Orion had dreaded the drive home with his mother, but after complaining to him of Susannah’s conduct in having made a startling display of her vexation in the women’s place behind the screen, she had leaned on him and fallen fast asleep. Her head was on her son’s shoulder when they reached home, and Orion’s anxiety for the mother he truly loved was enhanced when he found it difficult to rouse her. He felt her stagger like a drunken creature, and he led her not into the fountain-room but to her bed-chamber, where she only begged to lie down; and hardly had she done so when she was again overcome by sleep.
Orion now made his way to Gamaliel the jeweller, to purchase from him a very large and costly diamond, plainly set, and the Israelite’s brother undertook to deliver it to the fair widow at Constantinople, who was known to him as one of his customers. Orion, in the jeweller’s sitting-room, wrote a letter to his former mistress, in which he begged her in the most urgent manner to accept the diamond, and in exchange to return to him the emerald by a swift and trustworthy messenger, whom Simeon the goldsmith would provide with everything needful.
After all this he went home hungry and weary, to the late midday meal which he shared, as for many days past, with no one but Eudoxia, Mary’s governess. The little girl was not yet allowed to leave her room, and of this, for one reason, her instructress was glad, for a dinner alone with the handsome youth brought extreme gratification to her mature heart. How considerate was the wealthy and noble heir in desiring the slaves to offer every dish to her first, how kind in listening to her stories of her young days and of the illustrious houses in which she had formerly given lessons! She would have died for him; but, as no opportunity offered for such a sacrifice, at any rate she never omitted to point out to him the most delicate morsels, and to supply his room with fresh flowers.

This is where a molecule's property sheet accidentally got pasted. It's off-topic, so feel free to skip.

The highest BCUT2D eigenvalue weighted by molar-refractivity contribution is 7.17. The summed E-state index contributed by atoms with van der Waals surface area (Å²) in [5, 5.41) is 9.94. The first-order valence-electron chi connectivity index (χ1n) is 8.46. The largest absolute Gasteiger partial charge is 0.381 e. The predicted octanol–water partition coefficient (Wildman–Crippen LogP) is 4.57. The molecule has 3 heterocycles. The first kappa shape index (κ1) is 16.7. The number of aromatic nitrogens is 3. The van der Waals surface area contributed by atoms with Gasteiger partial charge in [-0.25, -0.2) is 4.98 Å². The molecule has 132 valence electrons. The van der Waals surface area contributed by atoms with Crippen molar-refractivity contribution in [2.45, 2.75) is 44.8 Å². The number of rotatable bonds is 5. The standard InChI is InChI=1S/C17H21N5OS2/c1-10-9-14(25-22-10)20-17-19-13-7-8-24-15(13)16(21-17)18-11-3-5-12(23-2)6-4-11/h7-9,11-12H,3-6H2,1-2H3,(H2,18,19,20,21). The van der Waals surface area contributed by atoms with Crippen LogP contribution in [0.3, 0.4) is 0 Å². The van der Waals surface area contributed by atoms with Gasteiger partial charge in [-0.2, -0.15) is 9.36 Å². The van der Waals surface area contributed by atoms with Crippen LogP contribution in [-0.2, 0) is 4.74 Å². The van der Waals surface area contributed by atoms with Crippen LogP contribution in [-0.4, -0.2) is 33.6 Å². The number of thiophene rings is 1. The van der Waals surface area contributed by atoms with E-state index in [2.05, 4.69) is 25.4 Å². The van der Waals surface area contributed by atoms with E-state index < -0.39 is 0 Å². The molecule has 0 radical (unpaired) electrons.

Besides this, however, she had devoted herself with the most admirable unselfishness to her pupil, since the child had been ill and her grandmother had turned against her, noticing, too, that Orion took a tender and quite fatherly interest in his little niece. This morning the young man had not had time to enquire for Mary, and Eudoxia’s report that she seemed even more excited than on the day before disturbed him so greatly, that he rose from table, in spite of Eudoxia’s protest, without waiting till the end of the meal, to visit the little invalid.
It was with genuine anxiety that he mounted the stairs. His heart was heavy over many things, and as he went towards the child’s room he said to himself with a melancholy smile, that he, who had contemned many a distinguished man and many a courted fair one at Constantinople because they had fallen short of his lofty standard, had here no one but this child who would be sure to understand him. Some minutes elapsed before his knock was answered with the request to ‘come in,’ and he heard a hasty bustle within. He found Mary lying, as the physician had ordered, on a couch by the window, which was wide open and well-shaded; her couch was surrounded by flowering plants and, on a little table in front of her, were two large nosegays, one fading, the other quite fresh and particularly beautiful.